As Dunbar shares experiences, adventures and life-threatening situations with the Sioux, he becomes an integral part of their community (and vice-versa), cemented by his romantic involvement with Stands With A Fist and his ever-increasing use of Lakota, the Sioux language. Belonging is not necessarily restricted to birth, but can be brought about by action and conviction. When Dunbar (who has been given the name Dances With Wolves due to his friendly interaction with Two Socks) marries Stands With A Fist in an Indian ceremony and in Lakota, his transformation is complete and he has abandoned his former life. He has found people who share his values, share his respect and admiration for nature and who, above all, are willing to share their lives with him. He is happy to leave behind his former existence in favour of a simpler yet more profoundly satisfying existence based principally on an appreciation and acceptance of nature.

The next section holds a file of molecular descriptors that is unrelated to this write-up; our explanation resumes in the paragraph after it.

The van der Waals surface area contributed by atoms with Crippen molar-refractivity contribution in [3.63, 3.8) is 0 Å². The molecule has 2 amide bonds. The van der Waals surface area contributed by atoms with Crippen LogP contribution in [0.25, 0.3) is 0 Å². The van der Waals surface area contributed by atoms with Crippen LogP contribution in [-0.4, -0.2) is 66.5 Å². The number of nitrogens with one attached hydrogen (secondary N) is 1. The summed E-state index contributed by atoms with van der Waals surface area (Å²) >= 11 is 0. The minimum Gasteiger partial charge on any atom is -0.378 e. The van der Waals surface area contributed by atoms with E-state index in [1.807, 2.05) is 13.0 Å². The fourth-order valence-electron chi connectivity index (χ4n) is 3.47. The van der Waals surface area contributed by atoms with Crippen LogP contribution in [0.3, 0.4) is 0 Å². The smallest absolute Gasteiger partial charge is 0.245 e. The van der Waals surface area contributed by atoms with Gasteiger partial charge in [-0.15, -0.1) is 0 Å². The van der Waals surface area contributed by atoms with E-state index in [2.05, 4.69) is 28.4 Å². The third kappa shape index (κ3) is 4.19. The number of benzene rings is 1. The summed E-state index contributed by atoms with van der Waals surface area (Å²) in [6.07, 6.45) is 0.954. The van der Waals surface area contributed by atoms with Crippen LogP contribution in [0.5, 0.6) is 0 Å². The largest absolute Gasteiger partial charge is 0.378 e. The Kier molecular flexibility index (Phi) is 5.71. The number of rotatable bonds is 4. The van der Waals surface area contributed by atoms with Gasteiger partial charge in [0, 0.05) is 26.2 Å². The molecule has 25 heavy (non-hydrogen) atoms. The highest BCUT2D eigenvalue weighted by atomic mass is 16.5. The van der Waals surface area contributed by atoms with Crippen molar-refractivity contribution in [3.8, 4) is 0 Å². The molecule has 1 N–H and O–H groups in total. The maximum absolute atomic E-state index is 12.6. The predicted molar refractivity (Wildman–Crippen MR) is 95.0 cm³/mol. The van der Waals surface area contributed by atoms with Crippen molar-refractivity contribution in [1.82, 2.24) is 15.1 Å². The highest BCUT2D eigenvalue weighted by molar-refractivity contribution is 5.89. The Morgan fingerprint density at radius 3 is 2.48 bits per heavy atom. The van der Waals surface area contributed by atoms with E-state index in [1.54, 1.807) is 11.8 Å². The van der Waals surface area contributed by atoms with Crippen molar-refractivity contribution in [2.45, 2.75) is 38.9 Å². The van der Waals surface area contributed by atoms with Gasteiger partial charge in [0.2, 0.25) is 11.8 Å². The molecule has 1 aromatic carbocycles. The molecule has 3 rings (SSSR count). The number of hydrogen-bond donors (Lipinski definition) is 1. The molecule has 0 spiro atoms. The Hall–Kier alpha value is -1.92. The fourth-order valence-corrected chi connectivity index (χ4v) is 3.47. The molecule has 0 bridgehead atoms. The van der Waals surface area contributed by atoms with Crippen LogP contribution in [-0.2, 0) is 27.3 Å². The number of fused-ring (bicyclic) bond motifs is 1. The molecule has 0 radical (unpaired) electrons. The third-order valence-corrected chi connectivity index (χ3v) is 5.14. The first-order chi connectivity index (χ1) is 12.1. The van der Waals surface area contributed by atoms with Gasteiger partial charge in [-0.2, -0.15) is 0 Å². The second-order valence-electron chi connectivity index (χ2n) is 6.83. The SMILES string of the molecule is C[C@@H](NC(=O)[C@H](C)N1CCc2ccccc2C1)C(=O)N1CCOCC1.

Of course this idyll in isolation cannot last – the basis of drama is conflict and Dances With Wolves must face his past and his former culture.
Reinforcements reach Dunbar’s outpost and Dances With Wolves realises he has left behind his highly detailed (and lovingly maintained) journal of his experiences (and transformation), a journal that could provide potentially devastating information about the Sioux if it were to fall into the wrong hands. Dances With Wolves therefore sets off to retrieve it.
Dressed in Indian clothing, Dances With Wolves is captured, beaten and chained, and is to be transported to Fort Hayes for hanging as a traitor. The contrast between the conduct and attitudes of the soldiers and those shown by Dunbar on course to his transformation could not be more striking and informative. At the same time as underlining how far Dunbar has come in his sojourn out West, the conduct and attitudes of the soldiers do much to explain his desire to leave behind “civilisation”.